Finn and colleagues from the University of California at Santa Barbara, Stanford University, and the University of British Columbia describe their findings in the July 21 issue of PLOS ONE. Carla Hudson Kam, an associate professor of linguistics at British Columbia, is the paper’s senior author.

Too much brainpower

Linguists have known for decades that children are skilled at absorbing certain tricky elements of language, such as irregular past participles (examples of which, in English, include “gone” and “been”) or complicated verb tenses like the subjunctive.

“Children will ultimately perform better than adults in terms of their command of the grammar and the structural components of language — some of the more idiosyncratic, difficult-to-articulate aspects of language that even most native speakers don’t have conscious awareness of,” Finn says.

In 1990, linguist Elissa Newport hypothesized that adults have trouble learning those nuances because they try to analyze too much information at once. Adults have a much more highly developed prefrontal cortex than children, and they tend to throw all of that brainpower at learning a second language. This high-powered processing may actually interfere with certain elements of learning language.

“It’s an idea that’s been around for a long time, but there hasn’t been any data that experimentally show that it’s true,” Finn says.

Finn and her colleagues designed an experiment to test whether exerting more effort would help or hinder success. First, they created nine nonsense words, each with two syllables. Each word fell into one of three categories (A, B, and C), defined by the order of consonant and vowel sounds.

Study subjects listened to the artificial language for about 10 minutes. One group of subjects was told not to overanalyze what they heard, but not to tune it out either. To help them not overthink the language, they were given the option of completing a puzzle or coloring while they listened. The other group was told to try to identify the words they were hearing.

Each group heard the same recording, which was a series of three-word sequences — first a word from category A, then one from category B, then category C — with no pauses between words. Previous studies have shown that adults, babies, and even monkeys can parse this kind of information into word units, a task known as word segmentation.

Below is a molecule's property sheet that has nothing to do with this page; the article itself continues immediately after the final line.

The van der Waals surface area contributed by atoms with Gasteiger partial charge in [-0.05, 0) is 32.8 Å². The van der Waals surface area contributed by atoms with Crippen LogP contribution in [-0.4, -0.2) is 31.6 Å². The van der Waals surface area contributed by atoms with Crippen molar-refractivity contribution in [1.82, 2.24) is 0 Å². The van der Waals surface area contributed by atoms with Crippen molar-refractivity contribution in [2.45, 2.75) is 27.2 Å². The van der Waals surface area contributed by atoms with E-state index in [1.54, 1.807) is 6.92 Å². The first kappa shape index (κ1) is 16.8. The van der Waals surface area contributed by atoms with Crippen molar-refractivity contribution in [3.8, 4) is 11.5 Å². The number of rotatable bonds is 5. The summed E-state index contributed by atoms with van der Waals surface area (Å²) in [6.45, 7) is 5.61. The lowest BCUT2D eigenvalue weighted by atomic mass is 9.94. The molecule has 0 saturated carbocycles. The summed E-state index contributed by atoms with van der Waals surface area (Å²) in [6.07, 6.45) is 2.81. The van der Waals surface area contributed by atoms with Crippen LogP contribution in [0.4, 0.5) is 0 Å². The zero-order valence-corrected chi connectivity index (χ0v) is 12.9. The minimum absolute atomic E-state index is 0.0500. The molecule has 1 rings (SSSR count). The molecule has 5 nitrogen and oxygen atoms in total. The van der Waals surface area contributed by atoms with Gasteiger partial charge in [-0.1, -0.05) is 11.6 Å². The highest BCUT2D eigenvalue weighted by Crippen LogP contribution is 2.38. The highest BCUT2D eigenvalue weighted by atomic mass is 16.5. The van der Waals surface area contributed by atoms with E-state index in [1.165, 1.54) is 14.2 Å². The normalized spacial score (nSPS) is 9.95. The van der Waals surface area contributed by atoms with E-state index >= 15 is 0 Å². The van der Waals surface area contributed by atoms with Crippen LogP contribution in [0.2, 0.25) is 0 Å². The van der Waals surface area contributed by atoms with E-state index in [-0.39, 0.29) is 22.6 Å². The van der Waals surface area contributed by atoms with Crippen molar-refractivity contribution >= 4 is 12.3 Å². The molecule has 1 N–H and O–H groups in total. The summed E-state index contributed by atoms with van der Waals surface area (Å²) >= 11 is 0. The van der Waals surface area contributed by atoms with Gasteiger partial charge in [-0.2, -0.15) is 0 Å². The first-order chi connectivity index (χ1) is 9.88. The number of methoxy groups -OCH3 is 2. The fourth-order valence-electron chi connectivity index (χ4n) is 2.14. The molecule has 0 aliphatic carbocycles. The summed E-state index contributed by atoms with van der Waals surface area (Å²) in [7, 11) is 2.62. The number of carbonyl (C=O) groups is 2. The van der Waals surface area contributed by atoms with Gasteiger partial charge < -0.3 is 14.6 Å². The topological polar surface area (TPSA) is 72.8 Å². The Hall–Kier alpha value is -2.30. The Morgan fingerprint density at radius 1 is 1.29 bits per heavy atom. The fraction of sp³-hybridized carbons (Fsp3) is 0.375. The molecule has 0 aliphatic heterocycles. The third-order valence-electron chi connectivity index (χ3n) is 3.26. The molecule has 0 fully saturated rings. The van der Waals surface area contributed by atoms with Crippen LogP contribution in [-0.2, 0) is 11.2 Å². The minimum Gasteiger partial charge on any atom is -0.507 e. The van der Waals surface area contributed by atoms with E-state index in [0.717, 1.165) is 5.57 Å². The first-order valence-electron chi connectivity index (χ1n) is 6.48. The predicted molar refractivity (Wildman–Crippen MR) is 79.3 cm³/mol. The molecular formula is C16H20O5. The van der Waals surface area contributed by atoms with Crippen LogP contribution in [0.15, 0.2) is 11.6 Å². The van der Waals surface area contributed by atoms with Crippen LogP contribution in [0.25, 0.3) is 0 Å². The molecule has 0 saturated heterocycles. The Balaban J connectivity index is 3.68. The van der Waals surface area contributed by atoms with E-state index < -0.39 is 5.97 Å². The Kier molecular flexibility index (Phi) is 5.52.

Subjects from both groups were successful at word segmentation, although the group that tried harder performed a little better. Both groups also performed well in a task called word ordering, which required subjects to choose between a correct word sequence (ABC) and an incorrect sequence (such as ACB) of words they had previously heard.

The final test measured skill in identifying the language’s morphology. The researchers played a three-word sequence that included a word the subjects had not heard before, but which fit into one of the three categories. When asked to judge whether this new word was in the correct location, the subjects who had been asked to pay closer attention to the original word stream performed much worse than those who had listened more passively.

Turning off effort

The findings support a theory of language acquisition that suggests that some parts of language are learned through procedural memory, while others are learned through declarative memory. Under this theory, declarative memory, which stores knowledge and facts, would be more useful for learning vocabulary and certain rules of grammar. Procedural memory, which guides tasks we perform without conscious awareness of how we learned them, would be more useful for learning subtle rules related to language morphology.

“It’s likely to be the procedural memory system that’s really important for learning these difficult morphological aspects of language. In fact, when you use the declarative memory system, it doesn’t help you, it harms you,” Finn says.

Still unresolved is the question of whether adults can overcome this language-learning obstacle. Finn says she does not have a good answer yet but she is now testing the effects of “turning off” the adult prefrontal cortex using a technique called transcranial magnetic stimulation. Other interventions she plans to study include distracting the prefrontal cortex by forcing it to perform other tasks while language is heard, and treating subjects with drugs that impair activity in that brain region.

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Comparing deep vein thrombosis, DVT, treatments

Utilization of catheter-directed thrombolysis (CDT, where imaging is used to guide treatment to the site of a blood clot in order to dissolve it) has increased in patients with deep vein thrombosis (DVT) and there appeared to be no difference in in-hospital mortality rates for patients treated with CDT compared with anticoagulation alone, although patients treated with CDT had more adverse events.